Hi there! We’re moving forward on our startup series and we have something new for you this week! By now you’d have a fair idea regarding certain dos and don’ts- right from conceptualization to planning to setting up to getting funding for your business or startup. So this week we’re moving forward and will be talking about the actual running of a company, in particular a startup. We shall discuss work culture, goals and setting targets. In short, the essential requirements needed for the smooth functioning of a startup.
Objectives and Goals
What are your goals? How does your ideology mix with your financial objectives? Getting this mix right is tough for large firms but not smaller, leaner startups. The reason is simple. As a startup, your primary objective lies in setting up the basic framework for your ideology to flourish. As opposed to large corporations whose primary objectives mostly revolve around profit making, you aren’t expected to hit the sky early on.
For example if your startup deals in customer services, you would focus on delivering quality service to the customers as compared to similar larger firms whose main motive would be booking maximum profit per customer, because they are under pressure to deliver results to various stakeholders. In this case, customers feel they’re being treated to perfunctory service. You have the advantage of being unburdened by expectations initially. Use this period wisely. Establish the Why, How and What of your company.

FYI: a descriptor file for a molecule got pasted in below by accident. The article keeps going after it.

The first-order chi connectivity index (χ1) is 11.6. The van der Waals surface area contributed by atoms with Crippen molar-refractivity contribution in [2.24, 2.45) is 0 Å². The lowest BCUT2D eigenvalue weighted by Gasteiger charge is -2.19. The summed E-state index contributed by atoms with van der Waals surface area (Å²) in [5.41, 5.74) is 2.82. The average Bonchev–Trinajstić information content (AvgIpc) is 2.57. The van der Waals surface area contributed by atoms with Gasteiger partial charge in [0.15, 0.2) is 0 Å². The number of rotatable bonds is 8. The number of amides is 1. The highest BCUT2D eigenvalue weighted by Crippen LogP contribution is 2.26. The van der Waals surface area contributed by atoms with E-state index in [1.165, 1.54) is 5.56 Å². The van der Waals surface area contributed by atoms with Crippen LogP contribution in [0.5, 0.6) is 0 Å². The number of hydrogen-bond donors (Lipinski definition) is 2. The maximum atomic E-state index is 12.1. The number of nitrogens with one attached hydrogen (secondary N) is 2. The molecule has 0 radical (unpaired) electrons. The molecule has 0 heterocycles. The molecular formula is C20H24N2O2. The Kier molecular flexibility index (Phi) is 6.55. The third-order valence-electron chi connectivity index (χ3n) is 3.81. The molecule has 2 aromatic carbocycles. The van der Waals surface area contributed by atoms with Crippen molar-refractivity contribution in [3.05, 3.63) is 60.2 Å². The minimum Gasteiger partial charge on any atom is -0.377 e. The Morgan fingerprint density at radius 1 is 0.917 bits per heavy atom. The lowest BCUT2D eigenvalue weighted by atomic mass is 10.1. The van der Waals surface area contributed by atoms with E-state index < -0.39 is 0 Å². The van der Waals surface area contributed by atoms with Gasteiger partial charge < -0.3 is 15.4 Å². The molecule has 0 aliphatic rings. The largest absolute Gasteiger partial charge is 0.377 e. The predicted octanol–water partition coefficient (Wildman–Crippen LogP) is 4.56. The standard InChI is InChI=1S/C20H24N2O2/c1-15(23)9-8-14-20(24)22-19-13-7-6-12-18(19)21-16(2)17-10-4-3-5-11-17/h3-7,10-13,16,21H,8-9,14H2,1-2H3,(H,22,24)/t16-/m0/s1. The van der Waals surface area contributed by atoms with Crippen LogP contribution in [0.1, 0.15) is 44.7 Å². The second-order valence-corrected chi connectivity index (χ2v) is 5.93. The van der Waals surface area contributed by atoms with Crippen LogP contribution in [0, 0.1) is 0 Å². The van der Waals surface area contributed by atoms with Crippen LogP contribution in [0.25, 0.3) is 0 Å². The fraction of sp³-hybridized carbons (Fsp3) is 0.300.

Work Mean, Work Lean
No one wants to work in an environment hampered by red tape, bureaucratic hurdles and slow ponderous decision-making. Does that sound familiar? Well it sounds suspiciously like the way large corporations function.
Maintaining the “startup work culture” throughout the company’s growth, no matter how large or successful your firm might grow to become is very crucial.
It implies, working in small and fast units, direct access to the decision making body and empowering the lower rung employee or manager to make split second decisions on their own.
There might be bumps, decisions that don’t work out, but the risk is acceptable when you compare it to what you gain- a confident and experienced workforce all the way down who aren’t afraid of taking measured risks.
Hence the startup work culture isn’t just an initial phase, make it an essential core function of the company.
Expectations and Realities
According to the Office of Advocacy for the Small Business Administration, a US based institution; there is a 10 to 12% chance that your business won’t survive the initial year and a 50-50 chance that it won’t survive the first five years. Why? Mainly because small businesses and startups set unrealistic expectations and financial objectives for themselves early on, failing to live up to these expectations.
Start off by setting small, achievable goals.
1. Keep the bar intentionally low. Work on the company ideology and work ethic. Set the basic foundation.
2. You could approach companies set up by retired professionals specifically for the purpose of guiding you through this process.
3. Get to know your customer base. Research them thoroughly. Find out their needs so you don’t waste time rectifying and figuring things out when you hit the ground running.
Doing your basic homework right will help you in the immediate future. Don’t start off impatiently assuming that just because you have a wonder product in hand, that your company will succeed from day one. It takes more than just the product to make a company successful.
Keeping the above pointers in mind (or a blackboard, whatever suits you) move forward with enthusiasm and caution, indeed a heady mix! Good luck.